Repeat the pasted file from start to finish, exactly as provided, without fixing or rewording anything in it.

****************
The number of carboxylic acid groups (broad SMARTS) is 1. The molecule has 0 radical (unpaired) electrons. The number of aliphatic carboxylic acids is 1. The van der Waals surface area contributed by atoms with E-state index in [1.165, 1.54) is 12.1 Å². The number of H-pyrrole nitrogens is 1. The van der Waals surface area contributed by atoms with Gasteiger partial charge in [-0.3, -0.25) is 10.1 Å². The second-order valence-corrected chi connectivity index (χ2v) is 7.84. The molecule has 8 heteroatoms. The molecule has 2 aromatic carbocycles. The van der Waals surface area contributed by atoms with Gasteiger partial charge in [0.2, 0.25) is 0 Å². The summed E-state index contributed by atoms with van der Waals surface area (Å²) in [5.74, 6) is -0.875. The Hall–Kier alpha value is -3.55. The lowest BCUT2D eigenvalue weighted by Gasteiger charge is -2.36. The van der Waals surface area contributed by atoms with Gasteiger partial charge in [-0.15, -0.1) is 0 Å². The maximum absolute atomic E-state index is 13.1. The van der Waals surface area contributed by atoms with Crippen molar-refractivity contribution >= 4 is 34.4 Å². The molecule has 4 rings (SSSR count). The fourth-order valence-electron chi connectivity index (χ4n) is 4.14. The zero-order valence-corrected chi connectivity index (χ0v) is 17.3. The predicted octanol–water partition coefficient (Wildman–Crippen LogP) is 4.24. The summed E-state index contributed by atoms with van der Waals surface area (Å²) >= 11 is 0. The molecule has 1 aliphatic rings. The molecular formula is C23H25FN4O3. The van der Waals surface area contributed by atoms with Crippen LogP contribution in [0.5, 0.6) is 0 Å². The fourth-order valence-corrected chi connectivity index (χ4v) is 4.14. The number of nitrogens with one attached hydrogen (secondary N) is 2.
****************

The number of carboxylic acid groups (broad SMARTS) is 1. The molecule has 0 radical (unpaired) electrons. The number of aliphatic carboxylic acids is 1. The van der Waals surface area contributed by atoms with E-state index in [1.165, 1.54) is 12.1 Å². The number of H-pyrrole nitrogens is 1. The van der Waals surface area contributed by atoms with Gasteiger partial charge in [-0.3, -0.25) is 10.1 Å². The second-order valence-corrected chi connectivity index (χ2v) is 7.84. The molecule has 8 heteroatoms. The molecule has 2 aromatic carbocycles. The van der Waals surface area contributed by atoms with Gasteiger partial charge in [0.2, 0.25) is 0 Å². The summed E-state index contributed by atoms with van der Waals surface area (Å²) in [5.74, 6) is -0.875. The Hall–Kier alpha value is -3.55. The lowest BCUT2D eigenvalue weighted by Gasteiger charge is -2.36. The van der Waals surface area contributed by atoms with Gasteiger partial charge in [-0.15, -0.1) is 0 Å². The maximum absolute atomic E-state index is 13.1. The van der Waals surface area contributed by atoms with Crippen molar-refractivity contribution >= 4 is 34.4 Å². The molecule has 4 rings (SSSR count). The fourth-order valence-electron chi connectivity index (χ4n) is 4.14. The zero-order valence-corrected chi connectivity index (χ0v) is 17.3. The predicted octanol–water partition coefficient (Wildman–Crippen LogP) is 4.24. The summed E-state index contributed by atoms with van der Waals surface area (Å²) >= 11 is 0. The molecule has 1 aliphatic rings. The molecular formula is C23H25FN4O3. The van der Waals surface area contributed by atoms with Crippen LogP contribution in [0.5, 0.6) is 0 Å². The fourth-order valence-corrected chi connectivity index (χ4v) is 4.14. The number of nitrogens with one attached hydrogen (secondary N) is 2.